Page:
CANBERRA, Australia – Members of Parliament and visitors gave Australian Prime Minister Kevin Rudd a standing ovation after he made a long-awaited apology to Australia’s Aboriginal peoples.
Rudd spoke of the “profound grief, suffering and loss” experienced by an estimated 50,000 indigenous people over 70 years of government assimilation policies predicated on separating Aboriginal and Torres Strait Islander children from their families and homes. The indigenous peoples of those decades are now referred to as the Stolen Generations.
Separated from their families, the children were raised at church-run missions and sent into the work force as farm laborers and domestic help. Many did not know their original identity or where they came from. Their stories of generational dislocation and loss were collected in “Bringing Them Home,” a government-mandated human rights report published in 1997.
That report’s recommendations were a blueprint for reconciling the past mistreatment of Aborigines, beginning with a formal apology from the federal government. But for more than a decade the government of Prime Minister John Howard was, in Rudd’s words, “deafening in its silence.”
“As of today the time for denial, the time for delay, has at last come to an end,” Rudd said in his speech accompanying the apology. “As prime minister of Australia, I am sorry. On behalf of the government of Australia, I am sorry. On behalf of the Parliament, I am sorry. I offer this apology without qualification.”
Rudd said Australia’s Parliament had passed laws for the forced removal of children on racial grounds, “a practice that continued into the early 1970s.”
“We apologize for the indignity, the degradation and the humiliation these laws embodied,” he said.
Hailing the apology as “historic and prophetic,” the president of the Australian Catholic Bishops’ Conference, Archbishop Philip Wilson of Adelaide, said the issues of “entrenched disadvantage” for indigenous Australians required “full consultation and collaboration with (indigenous) communities,” and “appropriate resources must be made available to achieve real outcomes.”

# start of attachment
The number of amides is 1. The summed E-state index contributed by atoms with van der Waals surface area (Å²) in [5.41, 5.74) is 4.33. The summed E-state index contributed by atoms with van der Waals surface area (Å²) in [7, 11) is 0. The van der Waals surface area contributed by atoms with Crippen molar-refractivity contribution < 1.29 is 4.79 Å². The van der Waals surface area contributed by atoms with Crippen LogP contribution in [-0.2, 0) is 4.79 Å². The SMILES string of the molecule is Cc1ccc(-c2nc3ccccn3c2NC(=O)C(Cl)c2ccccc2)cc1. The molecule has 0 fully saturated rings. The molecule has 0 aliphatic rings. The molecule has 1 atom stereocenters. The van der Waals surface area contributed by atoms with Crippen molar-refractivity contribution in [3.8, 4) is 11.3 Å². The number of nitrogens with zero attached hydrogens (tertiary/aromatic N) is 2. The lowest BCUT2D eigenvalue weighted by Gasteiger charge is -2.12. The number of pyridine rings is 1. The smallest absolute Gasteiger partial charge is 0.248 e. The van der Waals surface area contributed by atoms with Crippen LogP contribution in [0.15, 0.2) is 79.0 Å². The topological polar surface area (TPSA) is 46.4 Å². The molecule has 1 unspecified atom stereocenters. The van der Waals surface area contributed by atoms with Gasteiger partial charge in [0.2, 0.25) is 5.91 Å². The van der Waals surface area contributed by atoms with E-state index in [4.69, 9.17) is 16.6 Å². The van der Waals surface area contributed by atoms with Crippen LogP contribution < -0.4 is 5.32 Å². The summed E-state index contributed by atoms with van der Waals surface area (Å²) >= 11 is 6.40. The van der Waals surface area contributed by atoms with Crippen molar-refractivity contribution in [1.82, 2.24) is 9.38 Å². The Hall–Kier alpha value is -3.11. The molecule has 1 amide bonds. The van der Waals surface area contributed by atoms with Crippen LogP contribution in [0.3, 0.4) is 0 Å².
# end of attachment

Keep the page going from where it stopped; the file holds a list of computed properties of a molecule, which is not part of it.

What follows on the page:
“For true healing to take place we must acknowledge that this national apology is not a point of arrival, but a point of hope and a point of departure,” he said.
Archbishop Barry Hickey of Perth, chairman of the bishops’ Commission for Relations With Indigenous and Torres Strait Islander People, told Sydney’s The Catholic Weekly newspaper that the apology would “free up the emotional logjam” and help Aboriginal people, as individuals and groups, to approach their future with greater optimism and determination.
“The general population has been far ahead of its political leaders on this matter, just as the people were on the 1967 referendum which granted full citizenship to Aboriginal people,” Archbishop Hickey added.
Before his speech, Rudd said he had consulted with an Aboriginal woman, now in her 80s, who at age 4 had been forcibly taken from her mother by “the welfare men” at Tennant Creek in the Northern Territory.
“She remembered her mother clinging to the side of the truck, with tears flowing down her cheeks as it drove off. She never saw her mother again,” Rudd said.
Later, in Alice Springs, a change in government policy handed over the children’s welfare to church-run missions, Rudd said.
“The kids were lined up in three lines. Those on the left were told they had become Catholics, those in the middle, Methodist, and those on the right, Church of England,” Rudd said.
When the prime minister asked the 80-year-old woman what she wanted known of her story, he said she replied: “All mothers are important. Families, keeping them together is very important. It’s a good thing that you are surrounded by love and that love is passed down the generations – that’s what gives you happiness.”
Rudd said that if indigenous people accept his apology “in the spirit of reconciliation” in which it is offered “we can today resolve together that there be a new beginning for Australia.”
“It’s not sentiment that makes history; it’s actions,” said Rudd. “The challenge now is to build a bridge between indigenous and nonindigenous, with concrete targets.”
He proposed a joint policy commission to bring about “effective housing for indigenous communities and new approaches to enduring problems” based on “flexible, practical local objectives.”
He also promised that indigenous children living in isolated communities would be given preschool education in math and reading. He further pledged his government to close the “health gap” between indigenous people and the rest of the Australian population within the decade.